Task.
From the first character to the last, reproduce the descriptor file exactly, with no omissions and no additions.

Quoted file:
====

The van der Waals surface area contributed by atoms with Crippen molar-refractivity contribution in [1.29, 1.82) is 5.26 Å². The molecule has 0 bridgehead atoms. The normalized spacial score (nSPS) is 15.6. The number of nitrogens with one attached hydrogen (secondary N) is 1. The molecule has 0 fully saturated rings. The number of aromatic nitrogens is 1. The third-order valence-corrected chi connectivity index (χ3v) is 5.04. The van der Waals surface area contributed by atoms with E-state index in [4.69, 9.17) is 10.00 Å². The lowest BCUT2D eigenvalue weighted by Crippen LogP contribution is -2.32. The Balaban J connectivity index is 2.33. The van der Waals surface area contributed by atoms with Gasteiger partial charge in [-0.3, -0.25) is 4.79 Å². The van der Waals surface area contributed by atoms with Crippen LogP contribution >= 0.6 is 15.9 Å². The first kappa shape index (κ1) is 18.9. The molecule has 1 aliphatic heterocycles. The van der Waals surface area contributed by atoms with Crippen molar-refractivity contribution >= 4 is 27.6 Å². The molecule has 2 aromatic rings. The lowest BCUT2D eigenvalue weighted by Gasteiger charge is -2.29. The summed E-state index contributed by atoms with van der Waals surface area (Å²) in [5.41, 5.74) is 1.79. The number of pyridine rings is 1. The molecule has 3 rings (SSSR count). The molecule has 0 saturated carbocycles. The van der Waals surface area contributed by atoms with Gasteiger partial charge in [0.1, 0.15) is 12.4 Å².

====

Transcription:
The van der Waals surface area contributed by atoms with Crippen molar-refractivity contribution in [1.29, 1.82) is 5.26 Å². The molecule has 0 bridgehead atoms. The normalized spacial score (nSPS) is 15.6. The number of nitrogens with one attached hydrogen (secondary N) is 1. The molecule has 0 fully saturated rings. The number of aromatic nitrogens is 1. The third-order valence-corrected chi connectivity index (χ3v) is 5.04. The van der Waals surface area contributed by atoms with E-state index in [4.69, 9.17) is 10.00 Å². The lowest BCUT2D eigenvalue weighted by Crippen LogP contribution is -2.32. The Balaban J connectivity index is 2.33. The van der Waals surface area contributed by atoms with Gasteiger partial charge in [-0.3, -0.25) is 4.79 Å². The van der Waals surface area contributed by atoms with Crippen LogP contribution >= 0.6 is 15.9 Å². The first kappa shape index (κ1) is 18.9. The molecule has 1 aliphatic heterocycles. The van der Waals surface area contributed by atoms with Crippen molar-refractivity contribution >= 4 is 27.6 Å². The molecule has 2 aromatic rings. The lowest BCUT2D eigenvalue weighted by Gasteiger charge is -2.29. The summed E-state index contributed by atoms with van der Waals surface area (Å²) in [5.41, 5.74) is 1.79. The number of pyridine rings is 1. The molecule has 3 rings (SSSR count). The molecule has 0 saturated carbocycles. The van der Waals surface area contributed by atoms with Gasteiger partial charge in [0.1, 0.15) is 12.4 Å².